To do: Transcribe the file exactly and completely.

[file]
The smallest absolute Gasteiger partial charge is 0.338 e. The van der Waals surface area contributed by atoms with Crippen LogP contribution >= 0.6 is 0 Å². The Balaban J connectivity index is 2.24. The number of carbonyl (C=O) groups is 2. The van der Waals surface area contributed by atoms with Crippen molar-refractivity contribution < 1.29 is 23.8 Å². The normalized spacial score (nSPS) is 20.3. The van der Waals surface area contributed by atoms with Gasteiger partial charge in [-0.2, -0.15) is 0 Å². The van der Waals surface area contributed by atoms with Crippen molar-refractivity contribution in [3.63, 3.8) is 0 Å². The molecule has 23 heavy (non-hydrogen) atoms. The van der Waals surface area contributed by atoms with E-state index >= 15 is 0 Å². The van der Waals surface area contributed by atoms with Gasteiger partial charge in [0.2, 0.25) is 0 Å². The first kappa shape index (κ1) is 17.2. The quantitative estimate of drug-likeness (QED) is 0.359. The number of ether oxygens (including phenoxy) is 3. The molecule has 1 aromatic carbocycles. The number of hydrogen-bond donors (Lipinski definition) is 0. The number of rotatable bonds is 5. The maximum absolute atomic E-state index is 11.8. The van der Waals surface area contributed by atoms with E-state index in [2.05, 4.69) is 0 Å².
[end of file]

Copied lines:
The smallest absolute Gasteiger partial charge is 0.338 e. The van der Waals surface area contributed by atoms with Crippen LogP contribution >= 0.6 is 0 Å². The Balaban J connectivity index is 2.24. The number of carbonyl (C=O) groups is 2. The van der Waals surface area contributed by atoms with Crippen molar-refractivity contribution < 1.29 is 23.8 Å². The normalized spacial score (nSPS) is 20.3. The van der Waals surface area contributed by atoms with Gasteiger partial charge in [-0.2, -0.15) is 0 Å². The van der Waals surface area contributed by atoms with Crippen molar-refractivity contribution in [3.63, 3.8) is 0 Å². The molecule has 23 heavy (non-hydrogen) atoms. The van der Waals surface area contributed by atoms with E-state index >= 15 is 0 Å². The van der Waals surface area contributed by atoms with Gasteiger partial charge in [0.2, 0.25) is 0 Å². The first kappa shape index (κ1) is 17.2. The quantitative estimate of drug-likeness (QED) is 0.359. The number of ether oxygens (including phenoxy) is 3. The molecule has 1 aromatic carbocycles. The number of hydrogen-bond donors (Lipinski definition) is 0. The number of rotatable bonds is 5. The maximum absolute atomic E-state index is 11.8. The van der Waals surface area contributed by atoms with E-state index in [2.05, 4.69) is 0 Å².